Government has rather decided to concentrate on the provision and improvement of basic infrastructural facilities such as roads, water supply, telecommunications and electricity. The overall goal of the economic adjustment is to allocate resources efficiently and to put the economy back to the past glory. It aims to relocate rescues from the public sector to the private sector as that this sector will become more productive thereby becoming the economic foundation of Nigeria’s economy (Ayaji, 1990) foreign investments are those investment that are owned by individuals and corporate bodies from other countries than the host.
The structural adjustment programme is an array of measures that are instituted with hope of revamping an ailing economy. As it affects the issues of foreign investments, the most important aspect of the structural adjustment programme is deregulation of the exchange rate and liberalizing the procedure for the registration of foreign business in Nigeria. Although the exchange control act was enacted in 1962, it was liberally applied until the outbreak of the civil in 1967.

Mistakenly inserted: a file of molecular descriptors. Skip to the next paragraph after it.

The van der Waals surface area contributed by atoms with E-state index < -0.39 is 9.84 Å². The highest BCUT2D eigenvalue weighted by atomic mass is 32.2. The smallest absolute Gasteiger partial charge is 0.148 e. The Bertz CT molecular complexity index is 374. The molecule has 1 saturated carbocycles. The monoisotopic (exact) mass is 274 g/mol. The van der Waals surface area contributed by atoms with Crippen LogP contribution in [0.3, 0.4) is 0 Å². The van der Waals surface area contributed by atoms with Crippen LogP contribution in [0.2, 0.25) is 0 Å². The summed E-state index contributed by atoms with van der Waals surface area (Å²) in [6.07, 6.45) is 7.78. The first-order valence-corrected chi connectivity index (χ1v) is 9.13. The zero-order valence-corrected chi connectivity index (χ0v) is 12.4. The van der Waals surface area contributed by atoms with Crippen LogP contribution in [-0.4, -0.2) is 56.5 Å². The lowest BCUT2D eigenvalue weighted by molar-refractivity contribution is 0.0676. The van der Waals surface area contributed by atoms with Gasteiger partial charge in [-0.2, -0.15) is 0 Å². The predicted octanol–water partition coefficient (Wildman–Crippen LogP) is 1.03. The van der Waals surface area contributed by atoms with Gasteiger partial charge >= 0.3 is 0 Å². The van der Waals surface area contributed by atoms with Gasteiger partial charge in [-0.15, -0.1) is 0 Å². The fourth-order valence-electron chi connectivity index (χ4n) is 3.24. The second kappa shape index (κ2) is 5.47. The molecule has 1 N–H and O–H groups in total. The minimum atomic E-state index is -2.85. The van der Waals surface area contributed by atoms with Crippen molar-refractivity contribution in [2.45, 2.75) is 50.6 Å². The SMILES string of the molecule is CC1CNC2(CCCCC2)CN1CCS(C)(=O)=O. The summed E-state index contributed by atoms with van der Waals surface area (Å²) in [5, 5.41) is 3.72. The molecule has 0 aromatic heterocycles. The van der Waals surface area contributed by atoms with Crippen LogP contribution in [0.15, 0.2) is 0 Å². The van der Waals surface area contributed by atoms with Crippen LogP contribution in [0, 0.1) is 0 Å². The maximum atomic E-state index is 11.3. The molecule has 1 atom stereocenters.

The 1968 Act provides that foreign investors had to obtain a business permit and must also obtain a permit to employ foreigners. The enterprises promotion Decrease of 1977 limited the equity participation of foreigners in local enterprises depending on their schedule or category, which such enterprises fall. However, with the introduction of the Structural Adjustment Programme, most of the regulations where released. Foreigner investors could seek and obtain licenses coordination committee (IDCC), bring I their funds and repatriate the profits, without any form of inhibition.
1.2 OBJECTIVES OF THE STUDY
The objectives of the study are based on the changes that have taken place in the Nigeria economy during the structural Adjustment Programme in relation to foreign investment ascertaining the impact of those changes. On the economy and also appraise the foreign investment in Nigeria under the structural changes in the direction anticipated by the planning authorities. It is also envision new adjustments in SAP policies and offer suggestions that will enhance the realization of the goal of attracting more foreign investments in Nigeria. The study also examines the relationship that exists between the following:
1. Foreign investments and gross Domestic Product Items.